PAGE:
"They talk about messages and deliveries when they are talking about killing people. Here, they talk about things more like it's a game. It's just their way of not getting nabbed for talking on the phones, in case Scotland Yard or somebody is listening."
Parker said he didn't actually work with creator Guy Ritchie on the book mostly because of the time difference between United States and England. "Generally my stuff goes to MacKenzie and [Virgin Comics' Chief Creative Officer] Gotham Chopra and then they somehow track Guy down. And they go back and forth. I just trust that everybody is going to get their ideas across. It's actually pretty easy with this whole thing," said Parker, who is admittedly a big fan of Ritchie's films. "I've been a big fan ever since 'Lock, Stock and Two Smoking Barrels.' I love that movie. And I have watched 'Snatch' so many times, I think my DVD is about to fall apart."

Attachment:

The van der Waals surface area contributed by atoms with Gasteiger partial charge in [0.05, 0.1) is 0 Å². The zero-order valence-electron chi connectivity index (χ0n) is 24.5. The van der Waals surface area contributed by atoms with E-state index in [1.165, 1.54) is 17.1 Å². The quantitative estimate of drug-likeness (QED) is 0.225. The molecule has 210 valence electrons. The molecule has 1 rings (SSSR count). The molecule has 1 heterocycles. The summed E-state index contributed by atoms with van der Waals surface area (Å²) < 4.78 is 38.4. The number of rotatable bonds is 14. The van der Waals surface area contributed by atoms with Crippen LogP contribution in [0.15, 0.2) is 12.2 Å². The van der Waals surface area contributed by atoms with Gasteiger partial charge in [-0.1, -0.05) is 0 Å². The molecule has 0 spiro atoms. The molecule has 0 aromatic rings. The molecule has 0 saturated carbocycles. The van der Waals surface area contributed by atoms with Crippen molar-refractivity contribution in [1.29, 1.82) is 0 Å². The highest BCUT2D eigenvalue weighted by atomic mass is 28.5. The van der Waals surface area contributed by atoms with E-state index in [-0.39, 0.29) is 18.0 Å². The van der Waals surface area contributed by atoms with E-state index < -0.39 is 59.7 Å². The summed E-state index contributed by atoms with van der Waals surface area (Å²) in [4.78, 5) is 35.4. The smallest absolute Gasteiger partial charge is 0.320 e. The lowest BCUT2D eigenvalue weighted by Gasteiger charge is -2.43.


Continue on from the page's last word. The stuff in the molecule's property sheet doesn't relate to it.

It was that love of Ritchie's films that led Parker to writing the type of "Gamekeeper" series that he did. "With [Diggle], they went in a very different direction than most Guy Ritchie stuff goes," explained Parker. "He's a more loner character, who actually doesn't have tons of clever quips. It's just all instincts. And they established that so well, I thought now it would be kind of fun to bring it back to what we traditionally think of as a Guy Ritchie setting. With all those characters and kind of ram the lead character, up against these other characters and see what happens. So I am glad that they went along with it because it's actually kind of a neat way that it all unfolds."
Parker said while his series has a nice and tidy ending to it, if Virgin Comics and Ritchie want to produce more "Gamekeeper" series, that door has been left open. "Yes, actually it could end there but it could easily pick up from there with a very different dynamic," said Parker, who said his next projects include writing gigs at Marvel and Wildstorm.